OPINION: Italian tax authorities sent tax auditors to popular holiday destinations to check on businesses that hire sun umbrellas, changing cabins and sun loungers to beachgoers, writes Murray McClennan in Taxing Times.
The Italian tax authorities suspect many of the business operators of having evaded tax for many years and have deposited cash sales in overseas banks.
The Italian government has declared “a state of war” against tax evaders and attributes many of Italy's economic problems to the many rich Italians who systematically do not pay their taxes.
Some New Zealanders knowingly and deliberately evade tax. Others engage in avoidance arrangements to pay less than the proper amount of tax. In addition, some do not return income out of ignorance of the law.
How then does Inland Revenue decide who to audit? The main triggers are: Software that compares GST to income returns and matches information from banks and other financial institutions as well as land transactions. Spin offs from other audits. Participants in abusive tax arrangements.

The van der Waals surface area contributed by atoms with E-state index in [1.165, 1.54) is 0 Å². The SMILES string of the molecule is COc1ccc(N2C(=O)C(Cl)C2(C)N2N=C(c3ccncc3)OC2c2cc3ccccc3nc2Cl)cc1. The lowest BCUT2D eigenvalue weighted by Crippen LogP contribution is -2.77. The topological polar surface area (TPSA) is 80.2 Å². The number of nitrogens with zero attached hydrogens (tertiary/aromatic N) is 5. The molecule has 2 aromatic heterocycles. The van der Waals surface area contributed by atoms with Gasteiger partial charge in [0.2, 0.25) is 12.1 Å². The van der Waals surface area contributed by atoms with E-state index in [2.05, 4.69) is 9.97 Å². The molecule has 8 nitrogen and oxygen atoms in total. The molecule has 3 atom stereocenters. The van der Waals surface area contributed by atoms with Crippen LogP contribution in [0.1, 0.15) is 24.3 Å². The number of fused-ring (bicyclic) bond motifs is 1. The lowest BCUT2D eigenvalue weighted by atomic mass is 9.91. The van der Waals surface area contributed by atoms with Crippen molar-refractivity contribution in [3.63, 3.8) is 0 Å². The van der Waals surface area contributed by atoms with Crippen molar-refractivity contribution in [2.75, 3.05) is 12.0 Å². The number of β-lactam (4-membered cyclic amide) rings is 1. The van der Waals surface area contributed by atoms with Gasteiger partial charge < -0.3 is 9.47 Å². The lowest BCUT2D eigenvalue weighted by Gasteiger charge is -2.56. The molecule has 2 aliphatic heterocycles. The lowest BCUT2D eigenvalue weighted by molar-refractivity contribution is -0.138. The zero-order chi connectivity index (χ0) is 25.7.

Reviews of selected industry types, particularly those with mainly cash sales or professions. Being a high net worth individual considerably increases the odds of being audited. Returning very low levels of income.
Anonymous information. Typically this comes from estranged spouses and partners, and former employees or business partners, but it could be as a result of boasting about paying little tax. Inland Revenue has a dedicated toll-free number for this “service” 0800 225 610.
If income has been omitted from a tax return or no tax return has been filed, Inland Revenue is not prevented from auditing a taxpayer many years after the income year in question. A tax audit can be very stressful and expensive; in addition to any underlying tax, the resulting interest and penalties are often more than the tax, especially if several years have elapsed since the tax shortfall.
» Murray McClennan is director of Tax Central Ltd, a specialist tax consulting firm.
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